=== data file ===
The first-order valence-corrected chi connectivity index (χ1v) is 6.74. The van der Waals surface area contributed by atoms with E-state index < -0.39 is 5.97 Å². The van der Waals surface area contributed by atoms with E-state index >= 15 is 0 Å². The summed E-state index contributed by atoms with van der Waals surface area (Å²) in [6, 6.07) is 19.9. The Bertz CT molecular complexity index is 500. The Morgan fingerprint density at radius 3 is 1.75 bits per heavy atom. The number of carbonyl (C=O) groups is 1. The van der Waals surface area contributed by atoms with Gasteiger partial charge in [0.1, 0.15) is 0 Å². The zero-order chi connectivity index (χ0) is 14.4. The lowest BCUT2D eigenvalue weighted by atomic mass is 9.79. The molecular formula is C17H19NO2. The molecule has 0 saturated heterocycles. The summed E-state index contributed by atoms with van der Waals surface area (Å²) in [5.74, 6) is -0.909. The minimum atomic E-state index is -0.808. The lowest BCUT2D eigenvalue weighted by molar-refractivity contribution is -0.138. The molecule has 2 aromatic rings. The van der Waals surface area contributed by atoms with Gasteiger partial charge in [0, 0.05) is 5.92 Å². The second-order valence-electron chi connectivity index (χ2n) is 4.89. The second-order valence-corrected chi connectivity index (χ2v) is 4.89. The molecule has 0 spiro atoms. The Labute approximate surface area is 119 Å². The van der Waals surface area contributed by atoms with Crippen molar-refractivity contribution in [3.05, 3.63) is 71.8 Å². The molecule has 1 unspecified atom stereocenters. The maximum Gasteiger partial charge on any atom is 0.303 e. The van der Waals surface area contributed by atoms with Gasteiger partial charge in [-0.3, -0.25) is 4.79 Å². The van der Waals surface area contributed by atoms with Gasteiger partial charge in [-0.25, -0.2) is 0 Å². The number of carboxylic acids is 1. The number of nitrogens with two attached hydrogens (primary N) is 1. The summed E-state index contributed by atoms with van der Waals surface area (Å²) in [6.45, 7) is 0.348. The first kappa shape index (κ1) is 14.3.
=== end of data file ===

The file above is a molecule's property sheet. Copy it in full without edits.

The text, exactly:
The first-order valence-corrected chi connectivity index (χ1v) is 6.74. The van der Waals surface area contributed by atoms with E-state index < -0.39 is 5.97 Å². The van der Waals surface area contributed by atoms with E-state index >= 15 is 0 Å². The summed E-state index contributed by atoms with van der Waals surface area (Å²) in [6, 6.07) is 19.9. The Bertz CT molecular complexity index is 500. The Morgan fingerprint density at radius 3 is 1.75 bits per heavy atom. The number of carbonyl (C=O) groups is 1. The van der Waals surface area contributed by atoms with Gasteiger partial charge in [0.1, 0.15) is 0 Å². The zero-order chi connectivity index (χ0) is 14.4. The lowest BCUT2D eigenvalue weighted by atomic mass is 9.79. The molecular formula is C17H19NO2. The molecule has 0 saturated heterocycles. The summed E-state index contributed by atoms with van der Waals surface area (Å²) in [5.74, 6) is -0.909. The minimum atomic E-state index is -0.808. The lowest BCUT2D eigenvalue weighted by molar-refractivity contribution is -0.138. The molecule has 2 aromatic rings. The van der Waals surface area contributed by atoms with Gasteiger partial charge in [0, 0.05) is 5.92 Å². The second-order valence-electron chi connectivity index (χ2n) is 4.89. The second-order valence-corrected chi connectivity index (χ2v) is 4.89. The molecule has 0 spiro atoms. The Labute approximate surface area is 119 Å². The van der Waals surface area contributed by atoms with Crippen molar-refractivity contribution in [3.05, 3.63) is 71.8 Å². The molecule has 1 unspecified atom stereocenters. The maximum Gasteiger partial charge on any atom is 0.303 e. The van der Waals surface area contributed by atoms with Gasteiger partial charge in [-0.3, -0.25) is 4.79 Å². The van der Waals surface area contributed by atoms with Gasteiger partial charge in [-0.25, -0.2) is 0 Å². The number of carboxylic acids is 1. The number of nitrogens with two attached hydrogens (primary N) is 1. The summed E-state index contributed by atoms with van der Waals surface area (Å²) in [6.45, 7) is 0.348. The first kappa shape index (κ1) is 14.3.